The Fair Criminal Records Screening Act has been endorsed by all but one member of the District of Columbia City Council and Public Hearings begin this week. Commonly referred to as “Ban the Box” legislation, the Act prohibits employers from performing criminal background checks, of any kind, prior to making an offer of employment. Although the Act draws from the EEOC guidelines regarding the use of criminal background checks, the Act differs from the Guidelines in many significant ways. Unlike the EEOC Guidelines on the use of criminal background checks, the proposed legislation imposes mandatory obligations on employers, creates a new protected employee status (individuals with criminal records) and creates a new administrative cause of action (with fee shifting provision) for individuals with criminal records who suffer adverse action, including the withdrawal of a conditional offer.
If passed, District of Columbia employers will be subject to the following restriction, obligations and potential liability:
- D.C Employers will be prohibited from considering any arrest record for any reason, and will be precluded from taking any adverse action, including suspension, against any applicant or employee who is arrested or has an arrest record. Under the proposed law, if an employee is arrested for assault and battery of a coworker, the employer cannot take any adverse action against the employee based on the arrest.
- D.C. Employers may not make any pre-offer inquiry at all into the applicant’s criminal background. Under the Act as drafted, merely conducting an internet search of an applicant prior to deciding whether to make an offer could result in possible liability under the Act.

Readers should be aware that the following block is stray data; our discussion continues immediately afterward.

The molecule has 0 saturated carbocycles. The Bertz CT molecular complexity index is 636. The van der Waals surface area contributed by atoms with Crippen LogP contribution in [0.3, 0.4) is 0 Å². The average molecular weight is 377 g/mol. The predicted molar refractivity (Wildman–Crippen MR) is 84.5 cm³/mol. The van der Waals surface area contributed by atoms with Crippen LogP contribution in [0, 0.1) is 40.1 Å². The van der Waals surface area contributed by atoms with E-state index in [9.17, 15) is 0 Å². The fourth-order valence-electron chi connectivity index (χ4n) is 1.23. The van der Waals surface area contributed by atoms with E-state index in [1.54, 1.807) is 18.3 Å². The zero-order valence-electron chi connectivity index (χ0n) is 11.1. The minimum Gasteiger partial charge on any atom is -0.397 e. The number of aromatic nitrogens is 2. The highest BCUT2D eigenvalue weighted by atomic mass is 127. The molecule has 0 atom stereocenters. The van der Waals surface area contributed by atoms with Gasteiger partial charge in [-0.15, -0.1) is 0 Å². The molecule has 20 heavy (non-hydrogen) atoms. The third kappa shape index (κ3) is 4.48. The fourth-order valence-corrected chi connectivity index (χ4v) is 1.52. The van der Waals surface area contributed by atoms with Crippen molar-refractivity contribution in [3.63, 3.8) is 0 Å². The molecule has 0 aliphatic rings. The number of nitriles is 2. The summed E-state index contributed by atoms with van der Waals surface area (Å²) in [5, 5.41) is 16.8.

- Once a conditional offer is extended, an employer may inquire about conviction (but not arrests) but the offer may only be withdrawn after consideration of all of the eight specific factors listed in the statute.
- Under the Act, the employer is required to gather all information about the criminal record/background, and unlike the EEOC guidelines, the Act imposes no obligation on the employee to provide information or assist in the process.
- The employer is also required to write the rejected employee a letter detailing why the conditional job offer was rescinded, and addressing each of the eight statutory factors. That letter must also advise the employee of their right to file an administrative charge against the employer with the District of Columbia Office of Human Rights.
- Employers that violate the Act will be subject to fines. In addition, although no “private cause of action” is created, the Act allows a Claimant to file administrative charges and, if a claimant establishes a violation of the Act a claimant can recover back pay, unlimited compensatory damages, as well attorney’s fees.
Public Hearings are scheduled to commence on Monday, February 10, 2104. For more information please contact Thomas L. McCally at email@example.com. The full text of the proposed bill can be found at http://dcclims1.dccouncil.us/images/00001/20140128124900.pdf.